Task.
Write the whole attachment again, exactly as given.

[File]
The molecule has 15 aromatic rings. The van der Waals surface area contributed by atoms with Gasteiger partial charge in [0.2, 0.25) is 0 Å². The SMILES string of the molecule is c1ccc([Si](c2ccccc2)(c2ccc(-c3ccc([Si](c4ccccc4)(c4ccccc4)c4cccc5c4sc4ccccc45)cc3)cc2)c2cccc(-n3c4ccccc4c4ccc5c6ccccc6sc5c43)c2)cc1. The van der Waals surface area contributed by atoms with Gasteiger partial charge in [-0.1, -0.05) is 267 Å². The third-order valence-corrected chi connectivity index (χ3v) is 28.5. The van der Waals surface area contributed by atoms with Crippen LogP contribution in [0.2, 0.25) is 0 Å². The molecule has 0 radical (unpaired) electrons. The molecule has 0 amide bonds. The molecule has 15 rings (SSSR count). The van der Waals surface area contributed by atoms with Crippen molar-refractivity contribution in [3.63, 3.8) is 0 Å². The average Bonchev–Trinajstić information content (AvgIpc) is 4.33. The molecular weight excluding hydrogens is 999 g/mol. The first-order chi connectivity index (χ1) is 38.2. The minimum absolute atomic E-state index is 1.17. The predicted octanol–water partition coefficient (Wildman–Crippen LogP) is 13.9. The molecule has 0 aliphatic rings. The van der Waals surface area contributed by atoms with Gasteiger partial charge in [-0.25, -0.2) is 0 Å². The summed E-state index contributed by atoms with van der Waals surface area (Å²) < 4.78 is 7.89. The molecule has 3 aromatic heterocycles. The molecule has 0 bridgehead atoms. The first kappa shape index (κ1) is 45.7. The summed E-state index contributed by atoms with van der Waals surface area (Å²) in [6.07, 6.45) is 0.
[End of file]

The molecule has 15 aromatic rings. The van der Waals surface area contributed by atoms with Gasteiger partial charge in [0.2, 0.25) is 0 Å². The SMILES string of the molecule is c1ccc([Si](c2ccccc2)(c2ccc(-c3ccc([Si](c4ccccc4)(c4ccccc4)c4cccc5c4sc4ccccc45)cc3)cc2)c2cccc(-n3c4ccccc4c4ccc5c6ccccc6sc5c43)c2)cc1. The van der Waals surface area contributed by atoms with Gasteiger partial charge in [-0.1, -0.05) is 267 Å². The third-order valence-corrected chi connectivity index (χ3v) is 28.5. The van der Waals surface area contributed by atoms with Crippen LogP contribution in [0.2, 0.25) is 0 Å². The molecule has 0 radical (unpaired) electrons. The molecule has 0 amide bonds. The molecule has 15 rings (SSSR count). The van der Waals surface area contributed by atoms with Crippen molar-refractivity contribution in [3.63, 3.8) is 0 Å². The average Bonchev–Trinajstić information content (AvgIpc) is 4.33. The molecular weight excluding hydrogens is 999 g/mol. The first-order chi connectivity index (χ1) is 38.2. The minimum absolute atomic E-state index is 1.17. The predicted octanol–water partition coefficient (Wildman–Crippen LogP) is 13.9. The molecule has 0 aliphatic rings. The van der Waals surface area contributed by atoms with Gasteiger partial charge in [-0.25, -0.2) is 0 Å². The summed E-state index contributed by atoms with van der Waals surface area (Å²) < 4.78 is 7.89. The molecule has 3 aromatic heterocycles. The molecule has 0 bridgehead atoms. The first kappa shape index (κ1) is 45.7. The summed E-state index contributed by atoms with van der Waals surface area (Å²) in [6.07, 6.45) is 0.